Tim Lee applauds Yglesias:
Matt Yglesias has had a series of excellent posts about the anti-competitive effects of regulations on barbers, dental hygienists, tour guides, and various other industries. And each post has been greeted by a chorus of condemnation from his readers, who accuse him of being a libertarian sellout. Now obviously, as a libertarian I think Matt is right on the merits. But I also think Matt’s critics are wrong about the ideological valence of these issues...
If you look back to the work of early liberals who are the common intellectual ancestors of both liberals and libertarians, you’ll find a lot of concern about interest groups using the power of the state to enrich themselves at the expense of the general public. Early European liberals strongly opposed the state practice of selling state-enforced monopolies as a way of raising revenue and rewarding political supporters. The free-market and free-trade arguments of 19th Century liberals often took a populist, anti-business cast precisely because government interventions of the time were often such blatant attempts to benefit entrenched interests at the expense of the general public.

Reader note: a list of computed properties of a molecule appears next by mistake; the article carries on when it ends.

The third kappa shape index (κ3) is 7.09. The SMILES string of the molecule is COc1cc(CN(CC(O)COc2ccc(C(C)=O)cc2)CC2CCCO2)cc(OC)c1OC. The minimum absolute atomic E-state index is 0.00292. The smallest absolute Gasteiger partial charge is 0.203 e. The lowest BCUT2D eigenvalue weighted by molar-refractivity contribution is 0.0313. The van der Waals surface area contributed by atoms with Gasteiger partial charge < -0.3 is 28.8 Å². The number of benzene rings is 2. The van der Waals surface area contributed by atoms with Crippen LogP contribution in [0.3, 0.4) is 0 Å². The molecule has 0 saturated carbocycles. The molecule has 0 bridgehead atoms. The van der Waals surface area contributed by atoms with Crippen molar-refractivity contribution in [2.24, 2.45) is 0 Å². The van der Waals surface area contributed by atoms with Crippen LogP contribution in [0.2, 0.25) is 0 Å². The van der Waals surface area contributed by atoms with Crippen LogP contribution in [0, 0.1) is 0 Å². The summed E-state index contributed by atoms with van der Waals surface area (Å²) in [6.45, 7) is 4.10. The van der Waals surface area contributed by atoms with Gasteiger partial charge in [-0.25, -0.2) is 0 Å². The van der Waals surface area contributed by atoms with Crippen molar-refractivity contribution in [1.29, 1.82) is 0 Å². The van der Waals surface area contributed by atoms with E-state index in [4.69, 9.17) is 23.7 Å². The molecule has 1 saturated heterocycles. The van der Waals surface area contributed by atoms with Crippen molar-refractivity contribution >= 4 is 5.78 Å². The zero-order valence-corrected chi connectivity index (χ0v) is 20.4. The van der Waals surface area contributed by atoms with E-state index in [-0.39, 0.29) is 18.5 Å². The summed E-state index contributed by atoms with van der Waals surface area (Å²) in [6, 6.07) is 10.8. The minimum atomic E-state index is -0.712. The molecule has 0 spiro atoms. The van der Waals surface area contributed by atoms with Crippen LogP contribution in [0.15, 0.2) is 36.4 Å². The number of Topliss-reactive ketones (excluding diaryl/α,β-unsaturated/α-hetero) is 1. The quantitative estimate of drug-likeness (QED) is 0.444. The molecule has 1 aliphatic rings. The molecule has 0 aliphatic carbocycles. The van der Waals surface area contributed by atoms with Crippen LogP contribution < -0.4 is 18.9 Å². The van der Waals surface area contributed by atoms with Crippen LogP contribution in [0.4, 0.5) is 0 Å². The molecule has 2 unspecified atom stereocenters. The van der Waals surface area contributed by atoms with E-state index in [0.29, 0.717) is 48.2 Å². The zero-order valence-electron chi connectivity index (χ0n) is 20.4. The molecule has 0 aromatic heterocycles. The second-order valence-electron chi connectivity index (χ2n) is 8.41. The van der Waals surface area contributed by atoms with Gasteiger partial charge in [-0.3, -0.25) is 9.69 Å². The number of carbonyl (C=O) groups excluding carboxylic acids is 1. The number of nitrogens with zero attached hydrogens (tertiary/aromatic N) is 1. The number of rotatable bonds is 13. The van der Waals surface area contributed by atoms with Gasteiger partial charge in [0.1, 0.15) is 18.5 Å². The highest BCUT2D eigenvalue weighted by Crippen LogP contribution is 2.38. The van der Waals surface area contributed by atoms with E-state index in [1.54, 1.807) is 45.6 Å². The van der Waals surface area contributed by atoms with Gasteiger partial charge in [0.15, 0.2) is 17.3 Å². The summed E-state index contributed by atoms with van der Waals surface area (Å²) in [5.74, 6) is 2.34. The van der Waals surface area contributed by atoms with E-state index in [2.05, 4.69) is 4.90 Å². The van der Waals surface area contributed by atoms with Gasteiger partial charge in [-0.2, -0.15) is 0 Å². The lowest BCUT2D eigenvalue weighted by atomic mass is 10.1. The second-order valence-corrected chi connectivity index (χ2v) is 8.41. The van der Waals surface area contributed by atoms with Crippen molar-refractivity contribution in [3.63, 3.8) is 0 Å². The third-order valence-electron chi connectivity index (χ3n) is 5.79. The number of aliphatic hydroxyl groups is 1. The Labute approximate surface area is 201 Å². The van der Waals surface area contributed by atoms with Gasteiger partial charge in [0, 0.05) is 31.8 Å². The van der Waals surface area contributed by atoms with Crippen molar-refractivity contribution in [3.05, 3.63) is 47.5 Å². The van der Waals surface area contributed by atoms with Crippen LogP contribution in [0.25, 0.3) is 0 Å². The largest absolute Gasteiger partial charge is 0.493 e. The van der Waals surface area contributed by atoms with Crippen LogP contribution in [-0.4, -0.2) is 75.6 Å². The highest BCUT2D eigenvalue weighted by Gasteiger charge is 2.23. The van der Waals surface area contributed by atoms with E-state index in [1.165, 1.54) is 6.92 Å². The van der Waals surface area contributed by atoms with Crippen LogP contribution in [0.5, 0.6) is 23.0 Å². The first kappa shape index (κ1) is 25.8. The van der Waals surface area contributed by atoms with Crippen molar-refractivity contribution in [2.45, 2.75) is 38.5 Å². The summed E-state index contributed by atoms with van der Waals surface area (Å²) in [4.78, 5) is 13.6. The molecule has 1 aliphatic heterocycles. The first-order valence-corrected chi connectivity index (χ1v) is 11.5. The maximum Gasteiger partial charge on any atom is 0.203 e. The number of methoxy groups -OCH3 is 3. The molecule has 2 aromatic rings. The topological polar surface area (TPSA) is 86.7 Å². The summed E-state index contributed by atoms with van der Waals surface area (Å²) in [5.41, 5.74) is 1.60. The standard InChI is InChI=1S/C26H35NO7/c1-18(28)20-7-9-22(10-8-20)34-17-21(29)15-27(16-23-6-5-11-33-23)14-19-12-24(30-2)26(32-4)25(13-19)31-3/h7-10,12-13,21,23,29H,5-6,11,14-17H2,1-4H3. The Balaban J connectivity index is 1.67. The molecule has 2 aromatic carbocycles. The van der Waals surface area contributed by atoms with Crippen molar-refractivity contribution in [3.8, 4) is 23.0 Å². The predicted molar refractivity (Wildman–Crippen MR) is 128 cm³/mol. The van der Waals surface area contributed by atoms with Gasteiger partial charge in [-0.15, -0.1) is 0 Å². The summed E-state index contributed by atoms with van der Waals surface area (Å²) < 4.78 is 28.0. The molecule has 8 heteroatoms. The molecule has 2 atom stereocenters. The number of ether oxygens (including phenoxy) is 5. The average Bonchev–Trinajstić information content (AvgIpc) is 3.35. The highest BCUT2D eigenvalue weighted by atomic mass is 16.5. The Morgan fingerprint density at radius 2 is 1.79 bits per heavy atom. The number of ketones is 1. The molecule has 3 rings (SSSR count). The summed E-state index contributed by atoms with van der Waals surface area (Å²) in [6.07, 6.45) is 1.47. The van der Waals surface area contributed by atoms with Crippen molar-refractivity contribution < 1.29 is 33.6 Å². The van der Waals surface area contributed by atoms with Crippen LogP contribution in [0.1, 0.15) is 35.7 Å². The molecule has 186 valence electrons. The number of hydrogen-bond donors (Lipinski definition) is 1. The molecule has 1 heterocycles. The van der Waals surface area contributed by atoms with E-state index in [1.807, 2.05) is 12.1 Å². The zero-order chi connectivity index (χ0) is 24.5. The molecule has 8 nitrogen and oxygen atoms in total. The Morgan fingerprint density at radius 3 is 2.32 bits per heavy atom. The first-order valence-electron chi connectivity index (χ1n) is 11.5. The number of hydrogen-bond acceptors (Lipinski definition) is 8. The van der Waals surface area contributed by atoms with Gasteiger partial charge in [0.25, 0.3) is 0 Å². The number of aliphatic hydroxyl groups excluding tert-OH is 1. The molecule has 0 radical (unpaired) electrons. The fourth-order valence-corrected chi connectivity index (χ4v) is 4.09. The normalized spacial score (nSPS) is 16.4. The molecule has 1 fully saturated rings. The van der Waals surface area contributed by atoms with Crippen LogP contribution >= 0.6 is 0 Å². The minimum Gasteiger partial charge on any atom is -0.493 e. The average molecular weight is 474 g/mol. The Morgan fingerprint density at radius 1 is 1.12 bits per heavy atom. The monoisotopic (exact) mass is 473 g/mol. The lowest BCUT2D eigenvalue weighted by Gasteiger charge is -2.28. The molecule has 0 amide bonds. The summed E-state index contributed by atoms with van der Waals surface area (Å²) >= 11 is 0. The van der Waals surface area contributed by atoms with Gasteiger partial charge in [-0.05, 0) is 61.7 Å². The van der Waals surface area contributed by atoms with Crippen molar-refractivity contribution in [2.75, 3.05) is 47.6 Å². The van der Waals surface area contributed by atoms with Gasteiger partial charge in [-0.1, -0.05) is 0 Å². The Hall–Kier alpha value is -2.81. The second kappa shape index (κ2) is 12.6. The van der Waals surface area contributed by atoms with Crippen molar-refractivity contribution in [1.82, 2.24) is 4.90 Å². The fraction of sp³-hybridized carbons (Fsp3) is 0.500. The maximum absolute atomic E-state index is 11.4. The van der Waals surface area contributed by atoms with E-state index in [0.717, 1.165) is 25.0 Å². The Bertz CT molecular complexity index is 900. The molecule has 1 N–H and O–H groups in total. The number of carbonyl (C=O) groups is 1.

We want to hear what you think about this article. Submit a letter to the editor or write to firstname.lastname@example.org.